Gary Olson

TR 462LP TR 462LP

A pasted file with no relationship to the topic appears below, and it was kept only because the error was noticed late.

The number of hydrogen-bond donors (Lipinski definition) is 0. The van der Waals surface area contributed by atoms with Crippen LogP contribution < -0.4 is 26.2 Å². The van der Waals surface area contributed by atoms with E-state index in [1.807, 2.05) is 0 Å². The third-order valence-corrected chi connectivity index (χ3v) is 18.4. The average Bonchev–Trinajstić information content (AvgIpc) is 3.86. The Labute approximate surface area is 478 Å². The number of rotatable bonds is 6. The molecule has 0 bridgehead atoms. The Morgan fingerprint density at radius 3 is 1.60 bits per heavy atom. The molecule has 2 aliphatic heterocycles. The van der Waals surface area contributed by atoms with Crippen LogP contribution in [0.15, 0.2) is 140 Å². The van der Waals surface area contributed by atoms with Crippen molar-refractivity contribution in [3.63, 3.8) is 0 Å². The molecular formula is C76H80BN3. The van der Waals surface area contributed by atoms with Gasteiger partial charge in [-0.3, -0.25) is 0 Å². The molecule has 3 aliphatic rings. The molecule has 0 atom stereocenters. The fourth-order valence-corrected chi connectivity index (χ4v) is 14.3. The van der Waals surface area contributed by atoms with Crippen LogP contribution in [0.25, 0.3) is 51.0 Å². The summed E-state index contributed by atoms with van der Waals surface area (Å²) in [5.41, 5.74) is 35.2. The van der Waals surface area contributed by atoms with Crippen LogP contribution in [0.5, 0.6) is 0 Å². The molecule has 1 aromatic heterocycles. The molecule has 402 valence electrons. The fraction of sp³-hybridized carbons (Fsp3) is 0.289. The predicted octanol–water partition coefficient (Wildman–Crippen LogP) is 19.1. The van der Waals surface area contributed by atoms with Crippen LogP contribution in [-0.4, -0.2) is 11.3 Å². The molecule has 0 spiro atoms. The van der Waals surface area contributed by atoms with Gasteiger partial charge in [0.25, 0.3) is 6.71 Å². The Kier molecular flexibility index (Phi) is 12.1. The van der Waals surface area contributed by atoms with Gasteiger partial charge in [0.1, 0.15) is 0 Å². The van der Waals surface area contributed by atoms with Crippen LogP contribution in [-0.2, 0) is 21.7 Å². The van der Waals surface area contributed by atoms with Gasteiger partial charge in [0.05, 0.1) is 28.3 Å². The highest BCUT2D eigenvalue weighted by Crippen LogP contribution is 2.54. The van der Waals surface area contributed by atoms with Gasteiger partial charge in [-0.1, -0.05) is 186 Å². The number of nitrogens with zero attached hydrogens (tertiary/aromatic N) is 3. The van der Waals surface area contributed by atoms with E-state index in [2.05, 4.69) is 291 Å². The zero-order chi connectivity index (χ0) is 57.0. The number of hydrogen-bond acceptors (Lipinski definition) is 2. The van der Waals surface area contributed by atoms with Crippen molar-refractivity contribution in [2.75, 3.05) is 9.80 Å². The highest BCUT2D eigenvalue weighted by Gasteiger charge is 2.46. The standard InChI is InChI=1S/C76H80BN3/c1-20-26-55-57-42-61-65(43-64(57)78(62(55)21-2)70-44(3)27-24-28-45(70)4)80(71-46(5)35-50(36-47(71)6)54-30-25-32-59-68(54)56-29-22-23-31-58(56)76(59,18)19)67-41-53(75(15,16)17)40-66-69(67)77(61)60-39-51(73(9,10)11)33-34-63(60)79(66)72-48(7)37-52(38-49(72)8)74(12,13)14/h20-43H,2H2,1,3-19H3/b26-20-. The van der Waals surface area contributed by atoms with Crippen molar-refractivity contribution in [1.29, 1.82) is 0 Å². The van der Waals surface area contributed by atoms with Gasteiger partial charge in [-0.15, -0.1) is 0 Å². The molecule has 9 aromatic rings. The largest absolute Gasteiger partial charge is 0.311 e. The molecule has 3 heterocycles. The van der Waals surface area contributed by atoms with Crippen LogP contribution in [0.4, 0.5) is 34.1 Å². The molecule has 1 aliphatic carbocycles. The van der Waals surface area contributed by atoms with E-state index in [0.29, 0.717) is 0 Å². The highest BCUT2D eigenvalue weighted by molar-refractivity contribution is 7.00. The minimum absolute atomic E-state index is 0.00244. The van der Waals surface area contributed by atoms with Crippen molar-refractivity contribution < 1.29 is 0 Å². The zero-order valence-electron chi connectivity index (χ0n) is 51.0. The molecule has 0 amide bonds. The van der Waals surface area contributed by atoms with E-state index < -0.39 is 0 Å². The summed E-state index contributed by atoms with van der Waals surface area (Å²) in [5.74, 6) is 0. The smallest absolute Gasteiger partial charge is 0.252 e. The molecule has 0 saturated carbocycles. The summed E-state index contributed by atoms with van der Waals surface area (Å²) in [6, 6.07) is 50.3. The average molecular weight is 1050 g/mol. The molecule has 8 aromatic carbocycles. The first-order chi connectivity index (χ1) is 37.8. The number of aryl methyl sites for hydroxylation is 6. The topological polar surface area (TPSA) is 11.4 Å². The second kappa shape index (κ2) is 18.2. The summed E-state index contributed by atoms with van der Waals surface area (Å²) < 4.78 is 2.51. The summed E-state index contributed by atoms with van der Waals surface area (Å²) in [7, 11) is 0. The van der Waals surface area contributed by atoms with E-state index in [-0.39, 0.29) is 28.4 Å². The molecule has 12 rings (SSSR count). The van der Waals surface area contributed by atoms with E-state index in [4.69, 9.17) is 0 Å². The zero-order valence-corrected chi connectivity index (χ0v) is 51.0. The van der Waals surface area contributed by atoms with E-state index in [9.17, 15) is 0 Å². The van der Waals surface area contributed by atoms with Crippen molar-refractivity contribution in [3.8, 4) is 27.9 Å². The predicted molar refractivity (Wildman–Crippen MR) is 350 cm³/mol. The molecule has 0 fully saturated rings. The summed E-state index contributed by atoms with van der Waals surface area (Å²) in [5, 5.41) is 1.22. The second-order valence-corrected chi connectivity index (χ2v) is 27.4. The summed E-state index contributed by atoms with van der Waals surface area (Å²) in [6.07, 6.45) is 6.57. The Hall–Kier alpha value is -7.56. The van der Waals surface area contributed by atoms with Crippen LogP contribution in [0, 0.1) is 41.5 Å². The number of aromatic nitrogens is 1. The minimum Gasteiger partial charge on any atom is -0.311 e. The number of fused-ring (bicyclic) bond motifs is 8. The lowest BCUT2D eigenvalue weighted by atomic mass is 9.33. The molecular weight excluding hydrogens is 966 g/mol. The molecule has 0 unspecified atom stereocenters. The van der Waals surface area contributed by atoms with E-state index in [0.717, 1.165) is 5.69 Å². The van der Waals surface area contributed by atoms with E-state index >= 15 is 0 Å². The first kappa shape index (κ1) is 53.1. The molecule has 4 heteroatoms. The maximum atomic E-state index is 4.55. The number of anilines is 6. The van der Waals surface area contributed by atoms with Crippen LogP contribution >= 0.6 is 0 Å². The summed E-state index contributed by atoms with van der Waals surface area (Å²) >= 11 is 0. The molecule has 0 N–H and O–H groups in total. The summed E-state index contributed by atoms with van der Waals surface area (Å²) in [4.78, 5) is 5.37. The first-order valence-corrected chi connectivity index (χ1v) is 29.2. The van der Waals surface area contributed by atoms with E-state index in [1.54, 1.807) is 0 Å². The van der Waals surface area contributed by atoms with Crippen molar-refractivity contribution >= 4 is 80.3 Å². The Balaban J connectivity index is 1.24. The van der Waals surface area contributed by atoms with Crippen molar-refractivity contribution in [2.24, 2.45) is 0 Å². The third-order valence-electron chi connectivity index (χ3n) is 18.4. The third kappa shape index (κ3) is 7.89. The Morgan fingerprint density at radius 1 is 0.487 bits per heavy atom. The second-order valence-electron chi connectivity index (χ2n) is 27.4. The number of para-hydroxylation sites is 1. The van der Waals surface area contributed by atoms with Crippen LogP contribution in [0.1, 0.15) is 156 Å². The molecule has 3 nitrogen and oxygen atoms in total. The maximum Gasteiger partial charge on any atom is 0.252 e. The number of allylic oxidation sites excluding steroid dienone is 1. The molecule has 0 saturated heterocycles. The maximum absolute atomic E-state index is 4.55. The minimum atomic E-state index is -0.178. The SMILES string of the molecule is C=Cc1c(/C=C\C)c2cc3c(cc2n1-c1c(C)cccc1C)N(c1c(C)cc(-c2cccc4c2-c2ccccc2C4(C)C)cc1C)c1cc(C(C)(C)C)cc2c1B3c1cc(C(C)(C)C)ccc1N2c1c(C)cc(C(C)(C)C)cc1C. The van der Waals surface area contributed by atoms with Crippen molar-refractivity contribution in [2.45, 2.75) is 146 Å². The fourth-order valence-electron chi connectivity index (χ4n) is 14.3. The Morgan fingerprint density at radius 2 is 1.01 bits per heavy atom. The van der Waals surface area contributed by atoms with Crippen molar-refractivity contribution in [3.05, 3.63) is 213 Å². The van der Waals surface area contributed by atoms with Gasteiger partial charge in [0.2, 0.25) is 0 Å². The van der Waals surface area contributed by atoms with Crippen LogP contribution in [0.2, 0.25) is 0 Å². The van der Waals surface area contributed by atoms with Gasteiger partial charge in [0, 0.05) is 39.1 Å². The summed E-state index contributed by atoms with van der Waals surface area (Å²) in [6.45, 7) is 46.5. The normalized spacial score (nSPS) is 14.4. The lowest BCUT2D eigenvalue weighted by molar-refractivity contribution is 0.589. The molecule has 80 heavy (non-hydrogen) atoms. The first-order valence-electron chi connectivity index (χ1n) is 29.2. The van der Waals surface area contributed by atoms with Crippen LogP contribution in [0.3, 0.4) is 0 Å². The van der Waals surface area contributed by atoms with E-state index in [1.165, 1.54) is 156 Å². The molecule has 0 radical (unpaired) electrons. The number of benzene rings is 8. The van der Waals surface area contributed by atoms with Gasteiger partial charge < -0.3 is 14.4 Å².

LP version. This album is a tale of two cities, or rather, two studios; one in Hayland, Norway and the other in Flatbush, Brooklyn and two brothers who came up with the idea making a record with indie rock wizard Gary Olson which now links the two locations. Gary Olson is the lead singer, main songwriter, and plays trumpet with the band Ladybug Transistor who have released five albums on Merge Records. He is also producer and engineer at Marlborough Farms studio deep in the heart of Flatbush Brooklyn. On the Norwegian side Ole Johannes Åleskjær has his studio, Tune-J in the bucolic countryside outside Oslo. He and his brother Jorn Åleskjær met Gary many years ago when their band Loch Ness Mouse crossed paths with Ladybug Transistor on tour. At one of these chance meetings Ole put forward the idea of a writing and recording collaboration between himself, his brother Jorn and Gary with the recording done both in Norway and Brooklyn. Over a period of eight years Gary would visit the Åleskjær brother's barn studio in its idyllic setting near the Swedish border and do basic tracks on whatever songs the three had written. Gary would then take the recordings back to Brooklyn where he would add vocals, horns, and strings at his studio. The recordings would then return to Norway for producer Ole to finish the tracks. By the end of 2019 this set of eleven songs had naturally blossomed into an album. With Ole producing and playing guitar and Gary doing vocals and trumpet the album personnel was rounded out by Håvard Krogedal (bass, cello) and Emil Nikolaisen (drums) both from Serena-Maneesh; Joe McGinty (string arrangements, piano, organ) from The Psychedelic Furs, Ryan Adams, and Suzanne Nienaber on backing vocals (Pale Lights). Although the initial idea was to do simple recordings Ladybug Transistor fans will no doubt be pleased to find Gary's signature exultant trumpet sound, the luscious strings, and gorgeous pop hooks so favored by that band present in plenty on this album. The melodies are at once both delicate and strongly memorable and the lustrous production gives a sheen reminiscent of the best '70s commercial radio and '80s indie pop. Fittingly the album cover photo depicts Gary on a decommissioned airfield in New York that is now a national park. There's a dreamy, overwhelming vastness on the old runway that was built in the 1920s.